Wednesday, September 28, 2016

Dedicated to "Anonymous"

William Engdahl is right to point out the "similar yet slightly different" continuing motivation for US interests in the middle East. At one time it was solely oil, and many still cling to that idea. But now natural gas (for Europe and many tankers modernized to run on natural gas) is a large part of the prize. I mentioned this some 20 months ago, but the currency aspect of the existing system remains the same: competition for the currency that gets used the most to purchase oil and natural gas.

So today, we could modify (in parentheses) Another's statement about the dollar system:
Today, all currencies are traded against the dollar for it's usage as a medium of oil (and natural gas) exchange! Take away that link and the entire currency / debt exchange system, as we know it will collapse! The US$ must be maintained as the "most used" if the other currencies are to have a chance to survive.
A small change, but over time things do change, as technology allows. What does not change is what was mentioned in the last post. You will never hear our politicians publicly debate about the dollar system, or strong dollar policy, or the "exorbitant privilege" of our US debt, because the dollar system creates vast wealth for the 1% and reduced opportunity for the 99%. Buy a million dollar dinner plate at a White House gathering next year and the topics of discussion will change indeed.

Make no mistake, China would hope for the Yuan, and Russia would hope for the Ruble to be the "currency of choice" for trading oil, natural gas and gold (among other items of real world wealth not represented by debt) but the BRICs would settle for the SDR to assume that role, insomuch as a more equitable representation of equity based wealth backs the SDR.

Such are the baby steps toward an equity based system. As Another posited that gold would never serve as the preferred "currency" for the oil (and related true wealth) trade, that remains true today. And it remains true that GOLD is still the ultimate "currency regulator" by which to measure a currencies value against true wealth.

That is to say that when a certain declining nation's debt issuance fails to bail out it's own debt to the world, it will not be the dollar that is traded against for usage. Take away that link and the entire dollar-centric FX regime as we know it will collapse.

Our politicians will talk of "debt" in terms the little people can understand and relate to, but which are completely irrelevant to the larger default ahead. It is preposterous to talk of other countries (and NATO) owing us their fair share of "millions" denominated in our own dollars, especially when we are issuing trillions to cover systemic (derivative) losses.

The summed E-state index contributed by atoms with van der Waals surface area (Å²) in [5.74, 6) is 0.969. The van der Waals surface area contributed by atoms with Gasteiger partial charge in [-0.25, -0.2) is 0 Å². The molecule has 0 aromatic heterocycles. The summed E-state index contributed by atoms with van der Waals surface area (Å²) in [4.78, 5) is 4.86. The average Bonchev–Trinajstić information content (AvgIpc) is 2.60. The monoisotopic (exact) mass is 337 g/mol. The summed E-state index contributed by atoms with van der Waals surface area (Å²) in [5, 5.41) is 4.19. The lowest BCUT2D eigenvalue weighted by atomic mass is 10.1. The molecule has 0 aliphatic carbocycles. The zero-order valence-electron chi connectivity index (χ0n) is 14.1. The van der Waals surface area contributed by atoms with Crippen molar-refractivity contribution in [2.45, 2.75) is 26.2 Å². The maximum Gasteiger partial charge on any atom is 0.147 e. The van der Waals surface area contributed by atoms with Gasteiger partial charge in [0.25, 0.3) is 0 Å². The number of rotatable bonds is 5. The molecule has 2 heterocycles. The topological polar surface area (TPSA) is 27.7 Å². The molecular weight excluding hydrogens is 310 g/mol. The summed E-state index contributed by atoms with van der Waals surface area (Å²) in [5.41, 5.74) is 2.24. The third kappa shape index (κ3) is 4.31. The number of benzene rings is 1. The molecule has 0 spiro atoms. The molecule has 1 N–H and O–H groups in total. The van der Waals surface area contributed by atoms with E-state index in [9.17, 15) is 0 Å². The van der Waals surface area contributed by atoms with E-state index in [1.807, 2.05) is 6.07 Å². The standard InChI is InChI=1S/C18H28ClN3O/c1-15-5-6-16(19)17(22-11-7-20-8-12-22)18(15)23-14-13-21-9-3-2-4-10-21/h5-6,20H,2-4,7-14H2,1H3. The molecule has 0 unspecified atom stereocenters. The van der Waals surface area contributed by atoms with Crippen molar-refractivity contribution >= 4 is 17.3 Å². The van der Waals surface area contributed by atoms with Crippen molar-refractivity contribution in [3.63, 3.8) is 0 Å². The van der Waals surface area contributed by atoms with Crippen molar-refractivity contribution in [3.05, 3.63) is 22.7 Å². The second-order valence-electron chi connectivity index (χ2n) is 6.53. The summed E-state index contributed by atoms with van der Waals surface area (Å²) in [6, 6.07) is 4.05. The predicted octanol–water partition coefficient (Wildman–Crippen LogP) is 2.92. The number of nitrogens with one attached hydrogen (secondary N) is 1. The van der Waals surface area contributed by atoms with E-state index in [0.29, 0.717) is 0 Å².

Still, if the world would accept it, the show could go on long past my lifetime and yours. The world will not. Derivative cyber-warfare may soon make its mark toward global systemic change.


  1. "as we know it will collapse" Yeah. Another and FOA too, "knew"... For anyone who sold gold stocks in 2014 and 2015 in order to buy "physical", opportunity cost is staggering... Thank god I kept "some" gold and silver stocks "for the kick"... FOFOA's advice has been less than stellar, and his apostles seem to not realize that the IMFS may take several years to go down. Sorry for the rant, but I - right now - would be SO MUCH better off had I never discovered FOFOA's blog that it's painful to endure. :-) If gold is not revalued in the next few years, this will have been my biggest blunder. (And I'm the only one to blame.)

    1. Another and FOA were wrong because they didn't know America had become a criminal state.


    2. Anonymous,

      It's going to happen sooner than you think.

    3. VITW -- If you liked that fiction, you will love this one:

      Not saying it won't happen some day... but thinking it must happen "soon" can be dangerous to your financial health.

    4. Anonymous,

      I'm old, and I can tell from your limited time horizon that you are young. My grandfather was born in Oklahoma in 1885. He always said, "Paper ain't money." If you have ever been to a third world country, you might have some idea what the United States was like during the Great Depression, and what it's going to be like again in a few months. So stack up bundles of federal reserve notes if you want, they will always be useful for starting campfires.Good luck with your financial health, you're going to need it.

    5. Holding physical gold is not for everyone. I wish you all the best.

  2. Each successive commercial empire has abused their "exorbitant privilege" in order to mollify their various constituencies with bread and/or circuses, which inevitably leads to a debased currency and the loss of purchasing power of the "Giants" most liquid asset (currency). It appears that the SDR and the issuance of "SDR denominated bonds" is an attempt to create a alternate vehicle for liquid assets separate from any particular nation before the inevitable collapse of the separate individual national fiat currencies which are currently being used for world trade.

    1. The world hedges its bets accordingly ;0)